Sometimes it’s a jolt to my system to hear myself saying, yes, to this life, this precise moment here on this hillside on this frozen land. Fires in the wood stove. Blinds drawn down to conserve heat. Nothing has ever looked colder to me than the Skedaddle Mountains frosted in silver.
I’ve been driving out to an empty stretch of road that cuts across the Smoke Creek, then to the Black Rock Desert. These days I come out here to catch the early morning light and the way the rocks throw their shadows across the ground, but I began coming out here because of Dave Brubeck.
Last December, when the jazz legend died, rumors about his wrangling roots in this area began to circulate. My editor at the weekly newspaper said “See what you can dig up.”
I began at the logical place. Heard’s Market, one of the few general stores left in this part of the country, sits on an empty stretch of Highway 395 between the ranching communities of Standish and Litchfield. It’s been here for close to 60 years and has been up for sale at least half of them. Everett Heard, now in his 80s still stands behind the counter, although his son has been taking on more responsibility.
Yes, of course, he’d heard of the Brubecks, he said when I asked. The Brubecks were one of the area’s founding families, although they’ve been gone now for a while. On a piece of scrap paper, Everett sketched out a complicated genealogy that began with two sisters, Louisa and Mary Grass. Mary married a Litch, the founder of our current Litchfield, he said. The other sister, Louisa, married Lewis Brubeck, proprietor of the Amedee Hotel, Dave’s grandfather. Lewis and Louisa eventually left the area with their family for Concord. There, son Pete, met and married Elizabeth Ivey, who once had aspirations to be a concert pianist, but instead contented herself with teaching piano and introducing all her children, including youngest son, Dave, to the world of music.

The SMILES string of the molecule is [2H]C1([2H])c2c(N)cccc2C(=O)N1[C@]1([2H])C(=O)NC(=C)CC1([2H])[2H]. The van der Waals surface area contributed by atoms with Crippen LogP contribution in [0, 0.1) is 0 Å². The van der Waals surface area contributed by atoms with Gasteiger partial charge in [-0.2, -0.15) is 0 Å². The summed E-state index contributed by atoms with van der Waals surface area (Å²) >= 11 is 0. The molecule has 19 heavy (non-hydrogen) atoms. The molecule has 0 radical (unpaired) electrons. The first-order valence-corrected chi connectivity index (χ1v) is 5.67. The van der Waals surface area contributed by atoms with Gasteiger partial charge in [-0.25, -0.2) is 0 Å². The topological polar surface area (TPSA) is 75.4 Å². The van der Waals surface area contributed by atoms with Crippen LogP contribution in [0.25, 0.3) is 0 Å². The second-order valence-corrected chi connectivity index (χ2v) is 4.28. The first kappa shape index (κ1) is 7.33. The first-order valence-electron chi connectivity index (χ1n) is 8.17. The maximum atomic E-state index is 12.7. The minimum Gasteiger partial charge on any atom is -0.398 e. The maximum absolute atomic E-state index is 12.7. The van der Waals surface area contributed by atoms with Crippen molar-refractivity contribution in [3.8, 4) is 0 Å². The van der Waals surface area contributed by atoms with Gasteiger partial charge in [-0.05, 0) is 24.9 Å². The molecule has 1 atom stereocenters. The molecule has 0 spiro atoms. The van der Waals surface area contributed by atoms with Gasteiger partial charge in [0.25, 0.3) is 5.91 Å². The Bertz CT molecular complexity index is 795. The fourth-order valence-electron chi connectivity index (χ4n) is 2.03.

In the tangled web of relations that are the foundation of this ranching community, nearly everyone who has been here for more than a generation, claims some connection to the Brubecks. Yes, there were signs of the Brubecks, they said, but you have to look where nothing now is, to the vanished town of Amedee, near Wendel, but you will probably not see any trace of it. There’s a Brubeck Spring out there and a graveyard somewhere with a marker bearing the name of Brubeck’s aunt.
Brubeck’s “Time Out” isn’t the first jazz album I listened to, but, as a child, it’s the first one that made sense. My mother had the recording. She also had Thelonious Monk, Dizzy Gillespie and Leonard Bernstein, albums I also listened to with varying degrees of appreciation. But it was Brubeck who gave me a lifelong love of the smokey sounds of sax and piano. “Take Five” was still relatively new and as a young girl curled up in my parents’ living room, the song conjured up a life in lands I’d never seen. Even then I longed for escape.
The story ran. A few locals called to correct some of my genealogy errors and tell me their relation to the Grass sisters. I moved onto other assignments. But Brubeck refused to go away.
I keep driving out there. It’s even colder now and the ground is often muddy, so I can’t hike everywhere I’d like, but I love the subtle shades of this place. It’s almost like being in a black and white world. So I take my camera and tell myself I come for the light, but maybe there’s some part of me still searching for the strains of jazz in the desert.
Link to Lassen County Time article, Chasing Legends: Dave Brubeck’s Lassen County Roots